In the '90s, speaking in a "politically correct" vernacular ("African American" instead of "black," "gay" instead of "fag," "differently abled" instead of "crippled") was a social necessity. However, in the somewhat less p.c. 2000s, it seems that more and more people are reverting back to a pre-'90s style. Is this an acceptable relaxation of social mores? Or are you hurting peoples' feelings without even knowing it? Let's find out!

"That is Soooooo Gay"

Fil is a gay man. What does he think about everyone running around exclaiming, "that is soooooo gay?"

"I think the offense value of the expression definitely depends on its context--but even then, in this day and age, I don't think it carries enough weight to be patently offensive. It isn't uncommon to hear it used as a term of endearment ('Those Obey jeans are SO GAY! I must have them!'). Sure, the expression can still carry a degree of moral judgement ('I can't believe you just forked over $75 for those jeans! That is SO GAY!'), but it gets tossed around so much that I doubt anyone above the age of nine can take it seriously as a put-down.

"Now, I suppose if my car were to break down in, say, Clackamas or Wyoming, and I heard someone say 'Hey! You in the new jeans with the ripped-out pockets! You are SO GAY!' I'd probably find it a little unsettling.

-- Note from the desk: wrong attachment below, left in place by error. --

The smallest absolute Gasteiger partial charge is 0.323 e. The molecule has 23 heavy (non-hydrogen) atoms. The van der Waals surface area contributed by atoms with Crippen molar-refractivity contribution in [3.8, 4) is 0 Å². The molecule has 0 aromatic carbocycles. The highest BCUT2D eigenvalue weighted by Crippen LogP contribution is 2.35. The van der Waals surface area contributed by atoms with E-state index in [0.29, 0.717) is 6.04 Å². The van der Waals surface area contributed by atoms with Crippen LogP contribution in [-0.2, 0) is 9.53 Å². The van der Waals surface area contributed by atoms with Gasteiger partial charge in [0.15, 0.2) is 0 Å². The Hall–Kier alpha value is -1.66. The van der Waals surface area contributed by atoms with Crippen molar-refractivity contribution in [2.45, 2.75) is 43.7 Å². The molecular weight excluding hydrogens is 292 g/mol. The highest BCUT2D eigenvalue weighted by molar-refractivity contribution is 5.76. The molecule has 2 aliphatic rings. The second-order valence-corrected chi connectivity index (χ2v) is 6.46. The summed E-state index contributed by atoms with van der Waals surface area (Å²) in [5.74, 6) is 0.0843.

"However, as far as 'offending my gayness' goes? I'd have to say I've never been more offended than the time a woman on the bus called me a 'no-pussy-eating faggot.' I mean, I certainly couldn't argue with her because those four words describe me to a tee--but I thought it was kind of presumptuous."

CONCLUSION: Saying "that is soooooo gay" is okay--except when in Clackamas.

"Young Parents are Sluts in Disguise"

Lisa Bogan is a 23-year-old mother of twin boys. People often annoy and offend her because she had children at such a young age.

"I'm a young, unmarried, low-income parent of twins. No one can know how hard it is to have kids until it actually happens, so I don't expect childless people to understand. However, I am constantly amazed by people's insensitivity. My partner and I keep hearing people complain about 'finances' or lack of 'free time.' We don't want to be unsympathetic to other people's problems, but when we hear those who have only themselves to support complain about moneyÉ it's pretty annoying. As a low-income parent who can't afford daycare or a fulltime nanny, I barely have any free timeÉ and there's no such thing as a day off. One day off a week would be a total luxury.

"Another thing that's very offensive is when people assume I got pregnant because I was being irresponsible. I think it's frequently assumed that young parents ended up with kids because they were careless. People forget that no birth control method is 100% effective.